The California legislative Assembly and Senate both approved several amendments to the California Consumer Privacy Act (CCPA) set to take effect on January 1, 2020, and become enforceable on July 1, 2020.
First, the CCPA was amended to exclude from its application a business’s handling of information about its employees, managers, directors, job applicants and freelancers. It also exempts information about these categories of individuals in a business-to-business relationship. These individuals will not be entitled to most of the rights otherwise afforded by the CCPA to data subjects. However, they are entitled to receive notice from the business describing the types of information collected about them and the purpose of collection.
These individuals will still be entitled to the CCPA’s private right of action in case of a data breach resulting from the business’s failure to maintain reasonable security measures. The CCPA’s carve-out for these workforce individuals will expire on January 1, 2021, when the CCPA becomes fully applicable to them.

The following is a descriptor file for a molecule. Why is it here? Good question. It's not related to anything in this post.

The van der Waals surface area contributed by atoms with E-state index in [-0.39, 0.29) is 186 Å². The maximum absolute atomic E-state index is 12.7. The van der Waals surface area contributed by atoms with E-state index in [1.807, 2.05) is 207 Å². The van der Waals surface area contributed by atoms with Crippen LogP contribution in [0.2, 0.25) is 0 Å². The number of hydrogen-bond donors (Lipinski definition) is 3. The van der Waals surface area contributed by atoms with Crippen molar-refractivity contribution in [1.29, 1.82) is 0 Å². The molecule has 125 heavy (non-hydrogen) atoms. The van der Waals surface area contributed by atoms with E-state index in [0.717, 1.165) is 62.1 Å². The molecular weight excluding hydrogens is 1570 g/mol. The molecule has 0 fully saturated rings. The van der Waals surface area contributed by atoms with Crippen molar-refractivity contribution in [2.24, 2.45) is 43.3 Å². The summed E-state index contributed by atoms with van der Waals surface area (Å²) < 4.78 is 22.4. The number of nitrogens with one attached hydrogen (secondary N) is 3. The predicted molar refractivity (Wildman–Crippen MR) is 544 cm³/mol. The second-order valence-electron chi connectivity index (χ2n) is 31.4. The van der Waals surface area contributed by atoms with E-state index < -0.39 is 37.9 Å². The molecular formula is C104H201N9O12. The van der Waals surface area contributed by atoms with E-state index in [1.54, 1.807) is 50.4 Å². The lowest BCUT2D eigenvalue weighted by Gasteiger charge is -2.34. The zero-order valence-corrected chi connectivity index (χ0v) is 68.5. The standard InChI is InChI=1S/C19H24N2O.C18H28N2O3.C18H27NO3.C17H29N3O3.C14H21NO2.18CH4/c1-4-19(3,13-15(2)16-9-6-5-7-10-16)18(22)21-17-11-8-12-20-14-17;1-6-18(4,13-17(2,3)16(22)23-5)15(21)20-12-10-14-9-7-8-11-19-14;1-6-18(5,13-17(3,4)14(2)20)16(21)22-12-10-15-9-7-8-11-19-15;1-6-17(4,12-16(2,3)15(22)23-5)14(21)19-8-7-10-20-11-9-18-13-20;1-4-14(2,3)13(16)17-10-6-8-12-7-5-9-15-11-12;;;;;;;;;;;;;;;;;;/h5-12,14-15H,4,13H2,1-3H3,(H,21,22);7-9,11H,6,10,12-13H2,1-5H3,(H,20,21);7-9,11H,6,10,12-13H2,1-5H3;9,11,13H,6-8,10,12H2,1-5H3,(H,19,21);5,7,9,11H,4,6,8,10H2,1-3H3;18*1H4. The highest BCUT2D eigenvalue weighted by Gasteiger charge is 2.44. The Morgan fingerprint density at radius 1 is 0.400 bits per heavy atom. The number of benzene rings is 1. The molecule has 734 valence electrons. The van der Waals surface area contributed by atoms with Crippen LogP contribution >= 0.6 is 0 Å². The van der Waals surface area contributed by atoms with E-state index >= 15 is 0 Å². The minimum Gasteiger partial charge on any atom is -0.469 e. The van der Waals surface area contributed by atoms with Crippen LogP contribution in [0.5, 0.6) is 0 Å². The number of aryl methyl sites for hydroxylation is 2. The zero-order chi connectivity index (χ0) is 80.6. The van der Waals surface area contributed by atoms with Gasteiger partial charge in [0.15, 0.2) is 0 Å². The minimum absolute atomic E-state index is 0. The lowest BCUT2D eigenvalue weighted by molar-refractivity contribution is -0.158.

Another amendment exempts businesses who operate exclusively online and have direct relationship with the data subjects, from the CCPA’s requirement to offer a toll-free number for individuals to contact the business and request to exercise the data right. These businesses can make do with an email address for inquiries, but if they operate a website, they must also offer individuals a website-based mechanism for such requests.
The CCPA’s definition of personal information covered by it was amended to clarify that it only covers information that can reasonably be traced to an individual, and does not cover de-identified or aggregated information.
These and other CCPA amendments approved by the California legislature on September 13 are pending signature into law by the Governor of California by mid-October. Separately, the California attorney general is reportedly planned to issue for public comment its proposed CCPA implementing regulations in October.